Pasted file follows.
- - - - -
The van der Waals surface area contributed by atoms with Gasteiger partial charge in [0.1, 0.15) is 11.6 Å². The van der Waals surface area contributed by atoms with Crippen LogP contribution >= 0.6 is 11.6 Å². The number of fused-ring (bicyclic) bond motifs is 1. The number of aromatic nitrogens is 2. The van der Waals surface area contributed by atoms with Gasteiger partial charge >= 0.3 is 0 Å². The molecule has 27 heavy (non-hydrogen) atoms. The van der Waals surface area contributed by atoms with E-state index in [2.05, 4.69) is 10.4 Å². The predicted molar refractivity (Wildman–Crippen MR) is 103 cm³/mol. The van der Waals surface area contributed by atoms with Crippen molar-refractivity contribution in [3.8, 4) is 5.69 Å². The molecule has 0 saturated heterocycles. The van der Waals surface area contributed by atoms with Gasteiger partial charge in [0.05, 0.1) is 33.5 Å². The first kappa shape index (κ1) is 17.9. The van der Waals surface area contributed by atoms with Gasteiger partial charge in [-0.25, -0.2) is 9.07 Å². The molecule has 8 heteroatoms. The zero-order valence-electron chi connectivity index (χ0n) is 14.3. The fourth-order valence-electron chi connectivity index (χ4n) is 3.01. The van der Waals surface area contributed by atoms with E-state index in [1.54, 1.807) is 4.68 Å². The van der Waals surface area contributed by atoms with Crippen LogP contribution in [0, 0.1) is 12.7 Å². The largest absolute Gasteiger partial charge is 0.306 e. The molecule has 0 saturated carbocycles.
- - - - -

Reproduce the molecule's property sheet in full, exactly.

The van der Waals surface area contributed by atoms with Gasteiger partial charge in [0.1, 0.15) is 11.6 Å². The van der Waals surface area contributed by atoms with Crippen LogP contribution >= 0.6 is 11.6 Å². The number of fused-ring (bicyclic) bond motifs is 1. The number of aromatic nitrogens is 2. The van der Waals surface area contributed by atoms with Gasteiger partial charge >= 0.3 is 0 Å². The molecule has 27 heavy (non-hydrogen) atoms. The van der Waals surface area contributed by atoms with E-state index in [2.05, 4.69) is 10.4 Å². The predicted molar refractivity (Wildman–Crippen MR) is 103 cm³/mol. The van der Waals surface area contributed by atoms with Crippen molar-refractivity contribution in [3.8, 4) is 5.69 Å². The molecule has 0 saturated heterocycles. The van der Waals surface area contributed by atoms with Gasteiger partial charge in [0.05, 0.1) is 33.5 Å². The first kappa shape index (κ1) is 17.9. The van der Waals surface area contributed by atoms with Gasteiger partial charge in [-0.25, -0.2) is 9.07 Å². The molecule has 8 heteroatoms. The zero-order valence-electron chi connectivity index (χ0n) is 14.3. The fourth-order valence-electron chi connectivity index (χ4n) is 3.01. The van der Waals surface area contributed by atoms with E-state index in [1.54, 1.807) is 4.68 Å². The van der Waals surface area contributed by atoms with Crippen LogP contribution in [0, 0.1) is 12.7 Å². The largest absolute Gasteiger partial charge is 0.306 e. The molecule has 0 saturated carbocycles.